The association between PA and cortisol levels is still controversial. Only three studies were identified that examined the relation between PA and cortisol levels among children. Two of these studies reported that high PA was associated with higher salivary cortisol, measured directly after the PA was performed [9, 20], while Hershberger et al., who looked at salivary cortisol following a bout of exercise in both lean and obese children, found a tendency that post-exercise cortisol levels were lower among obese compared to lean subjects [10].

Thus, the purposes of the present study were to examine associations between objectively measured sleep quality and quantity and level of PA measured by Actigraphy and chronic stress measured by hair cortisol levels among pre-school children.

Methods

Data from the current study was obtained from the Healthy Start Project (ClinicalTrials.gov, ID: NCT01583335) which was conducted between 2009 and 2011.

Enrolment

The Healthy Start Intervention project aimed at preventing overweight and obesity in children aged 2–6 years, who were predisposed to overweight due to having either a high birth weight (> 4000 g), a mother who was overweight prior to pregnancy (body mass index (BMI) > 28), or a mother with low educational level (≤ 10 years) (subgroup only). Information on birth weight and pre-pregnancy BMI of the mother was obtained from the Danish National Birth Register, on all children born between 2004 and 2007 from selected municipalities in the Copenhagen area. Information on maternal educational level was obtained from administrative birth forms. A detailed description of the Healthy Start study has been published elsewhere [21].

All children eligible for inclusion were randomized into an intervention group, a control group, and a shadow control group. Only data from the intervention group and the control group was analyzed in the current study, as the shadow control group was followed via registers only and therefore did not provide information on the variables used in the present study. The intervention consisted of individual guidance in optimizing diet and PA habits, reducing chronic stress, improving sleep quality and quantity as well as participation in cooking classes and play arrangements. A total of 635 children from the intervention and control group participated in the baseline examination. Children who were overweight according to international criteria [22] were excluded from further study (n = 92).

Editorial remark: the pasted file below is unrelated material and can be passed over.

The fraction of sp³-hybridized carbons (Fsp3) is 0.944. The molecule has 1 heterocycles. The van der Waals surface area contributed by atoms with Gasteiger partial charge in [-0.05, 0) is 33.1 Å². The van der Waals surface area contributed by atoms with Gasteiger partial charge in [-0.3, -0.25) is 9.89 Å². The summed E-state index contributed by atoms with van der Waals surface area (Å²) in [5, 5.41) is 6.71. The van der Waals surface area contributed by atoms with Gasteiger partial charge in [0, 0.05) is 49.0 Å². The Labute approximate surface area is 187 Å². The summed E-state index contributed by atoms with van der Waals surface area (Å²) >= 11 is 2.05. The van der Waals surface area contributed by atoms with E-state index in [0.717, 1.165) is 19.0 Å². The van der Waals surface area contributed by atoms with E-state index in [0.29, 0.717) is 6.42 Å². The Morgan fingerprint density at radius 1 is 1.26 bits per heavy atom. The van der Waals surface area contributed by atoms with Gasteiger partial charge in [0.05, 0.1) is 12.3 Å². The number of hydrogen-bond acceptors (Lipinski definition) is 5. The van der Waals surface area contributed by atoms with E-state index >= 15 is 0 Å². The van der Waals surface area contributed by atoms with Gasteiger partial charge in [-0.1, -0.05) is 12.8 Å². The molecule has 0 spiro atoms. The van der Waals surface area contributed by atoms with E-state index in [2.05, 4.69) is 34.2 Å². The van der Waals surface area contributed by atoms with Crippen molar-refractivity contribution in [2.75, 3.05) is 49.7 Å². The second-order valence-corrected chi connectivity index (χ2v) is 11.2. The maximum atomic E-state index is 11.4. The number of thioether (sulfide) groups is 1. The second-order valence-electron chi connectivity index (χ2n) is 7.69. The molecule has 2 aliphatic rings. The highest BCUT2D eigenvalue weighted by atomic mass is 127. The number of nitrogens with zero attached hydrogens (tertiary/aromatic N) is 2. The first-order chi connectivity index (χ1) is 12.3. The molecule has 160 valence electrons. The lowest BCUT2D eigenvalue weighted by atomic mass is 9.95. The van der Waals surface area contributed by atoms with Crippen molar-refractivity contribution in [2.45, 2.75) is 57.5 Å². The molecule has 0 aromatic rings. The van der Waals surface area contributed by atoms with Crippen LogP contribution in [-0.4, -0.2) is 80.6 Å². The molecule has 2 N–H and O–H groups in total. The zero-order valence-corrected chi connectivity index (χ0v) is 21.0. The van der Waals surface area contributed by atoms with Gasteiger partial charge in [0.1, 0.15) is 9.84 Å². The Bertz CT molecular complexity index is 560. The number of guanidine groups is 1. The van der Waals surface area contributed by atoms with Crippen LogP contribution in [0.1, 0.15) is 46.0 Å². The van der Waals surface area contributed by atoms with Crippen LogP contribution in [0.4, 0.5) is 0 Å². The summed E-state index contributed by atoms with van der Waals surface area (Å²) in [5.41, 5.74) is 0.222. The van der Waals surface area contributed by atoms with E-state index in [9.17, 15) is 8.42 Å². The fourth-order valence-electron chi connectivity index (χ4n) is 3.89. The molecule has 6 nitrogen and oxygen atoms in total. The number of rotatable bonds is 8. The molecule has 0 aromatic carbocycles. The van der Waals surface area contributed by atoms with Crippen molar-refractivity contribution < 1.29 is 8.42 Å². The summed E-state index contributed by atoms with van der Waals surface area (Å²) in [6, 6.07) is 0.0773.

Halfway through the intervention period a subgroup of 79 children from the intervention group, who were willing to wear an ActiGraph, participated in a sub-study where sleep and PA was measured. In this subgroup, we had some valid information on at total of 77 individuals [information on sleep (n = 68), PA (n = 54) and hair cortisol (n = 72)].

ActiGraph GT3X

ActiGraph measures were obtained over a continuous period of 5 days and nights using ActiGraph GT3X. ActiGraph registers a person’s movements triaxially through an accelerometer on one single axis or multiple axes. The device catches movements between 0.25 Hz – 2.3 Hz, as previous studies have found that voluntary movements take place within this range [23]. The parents were instructed that if the child did not want to wear the device all 5 days, the most important time to wear it was during the night. Since a number of children only wore the ActiGraph during the night, only 54 observations were available for PA analysis while 68 children had information on sleep. The device was placed on the left wrist (right wrist if the child was left-handed) using a broad elastic band. If the elastic was too big for the wrist, it was placed on the upper arm or the ankle (left ankle if the child was right-handed and vice versa). The device was set to an epoch length of 60 s with normal filter level. Daily average PA as well as sleep over the 5 consecutive days was calculated, providing detailed objective information on the children’s PA and sleep habits. As evidence suggests that pre-school children exhibit low levels of moderate to vigorous PA (MVPA), high levels of inactivity [24] and lack the proficiency in motor skills which underpin more sophisticated activities such as sport [25], the overall activity level was obtained in counts per minute and not MVPA. Counts per minute were calculated from three different axes. The sleep variables that were identified from the ActiGraphs were: sleep latency (total time falling asleep, reported in minutes), sleep duration (time from the child fell asleep until it woke up, reported in hours) and sleep efficiency (the percentage of time from when the child fell asleep until final wake up, which was spent asleep). The program Actilife (ActiGraph, Pensacola, FL, USA), software version 5.0, with the algorithm developed by Sadeh et al. [26] was used for analyzing data from the ActiGraphs, both for PA and sleep analyses.